[0042] With “writing from a process linearly to a memory” is meant putting data in a memory in the same order as the data is produced by the process. With “reading linearly” is meant getting input data from a memory and providing it to a process in the same order as is obtained from the memory. With “writing from a process permutated to a memory” is meant putting data in a memory in a permutated order relative to the order in which it is produced by the process. With “writing from a process inversely permutated to a memory” is meant putting data in a memory in an inversely permutated order relative to the order in which it is produced by the process. With “reading from a memory permutated to a process” is meant getting data from a memory in a permutated order relatively to the order in which it is placed in the memory. With “reading from a memory inversely permutated” to a process is meant getting data from a memory in an inversely permutated order relative to the order in which it is placed in the memory.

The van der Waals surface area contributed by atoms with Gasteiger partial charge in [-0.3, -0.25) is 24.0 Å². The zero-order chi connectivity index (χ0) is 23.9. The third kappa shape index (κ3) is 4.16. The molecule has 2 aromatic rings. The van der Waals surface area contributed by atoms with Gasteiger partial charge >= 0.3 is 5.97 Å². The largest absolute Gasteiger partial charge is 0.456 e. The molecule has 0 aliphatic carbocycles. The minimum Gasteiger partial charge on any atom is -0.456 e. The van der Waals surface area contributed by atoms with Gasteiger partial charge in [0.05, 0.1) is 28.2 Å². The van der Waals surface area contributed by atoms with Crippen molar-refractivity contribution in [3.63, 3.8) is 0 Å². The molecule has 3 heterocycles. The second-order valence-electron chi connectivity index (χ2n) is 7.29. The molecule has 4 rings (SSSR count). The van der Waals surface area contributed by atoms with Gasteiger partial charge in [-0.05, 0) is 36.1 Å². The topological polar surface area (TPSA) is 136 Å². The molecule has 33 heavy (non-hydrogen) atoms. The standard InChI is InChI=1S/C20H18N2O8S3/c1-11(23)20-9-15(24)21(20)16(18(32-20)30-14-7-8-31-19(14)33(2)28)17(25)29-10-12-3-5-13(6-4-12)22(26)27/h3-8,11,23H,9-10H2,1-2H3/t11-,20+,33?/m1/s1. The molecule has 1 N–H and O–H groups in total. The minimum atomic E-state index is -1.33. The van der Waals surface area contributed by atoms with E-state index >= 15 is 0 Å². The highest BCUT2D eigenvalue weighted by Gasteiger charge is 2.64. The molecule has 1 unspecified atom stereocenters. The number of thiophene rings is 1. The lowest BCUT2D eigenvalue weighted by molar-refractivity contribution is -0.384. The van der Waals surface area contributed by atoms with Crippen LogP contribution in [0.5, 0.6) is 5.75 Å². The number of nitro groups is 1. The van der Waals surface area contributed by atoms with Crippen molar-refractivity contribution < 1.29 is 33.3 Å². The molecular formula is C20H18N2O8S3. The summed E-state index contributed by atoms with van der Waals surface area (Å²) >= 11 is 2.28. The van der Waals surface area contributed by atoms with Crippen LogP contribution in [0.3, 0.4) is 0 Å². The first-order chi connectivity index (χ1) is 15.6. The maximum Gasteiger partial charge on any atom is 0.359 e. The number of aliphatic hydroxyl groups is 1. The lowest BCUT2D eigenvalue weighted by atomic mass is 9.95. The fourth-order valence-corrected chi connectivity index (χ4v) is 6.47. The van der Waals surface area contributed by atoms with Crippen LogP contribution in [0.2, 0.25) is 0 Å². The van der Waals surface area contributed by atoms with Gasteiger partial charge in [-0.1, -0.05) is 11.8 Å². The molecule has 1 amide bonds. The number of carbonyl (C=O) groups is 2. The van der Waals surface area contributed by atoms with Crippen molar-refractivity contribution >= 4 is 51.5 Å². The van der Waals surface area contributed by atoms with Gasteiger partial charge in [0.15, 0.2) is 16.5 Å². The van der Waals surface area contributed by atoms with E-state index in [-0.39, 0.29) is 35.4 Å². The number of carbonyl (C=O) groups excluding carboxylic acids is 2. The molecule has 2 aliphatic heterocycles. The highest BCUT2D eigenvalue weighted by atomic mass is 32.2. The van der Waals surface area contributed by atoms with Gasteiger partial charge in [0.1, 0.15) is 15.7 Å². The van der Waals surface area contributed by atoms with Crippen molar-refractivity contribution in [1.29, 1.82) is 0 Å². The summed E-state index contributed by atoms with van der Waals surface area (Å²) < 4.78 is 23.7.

[0043] In the following reference will be made to memory collisions. This relates to an attempt to read two data entries from or to write two data entries into one memory at the same time. If the memories are single port memories, such a double read or write is not possible and results in contention as to memory access or a “collision”. The term “collision” is also sometimes called a memory contention and methods and apparatus for preventing such double (or triple or more) accesses to a single memory may be called a contention scheme.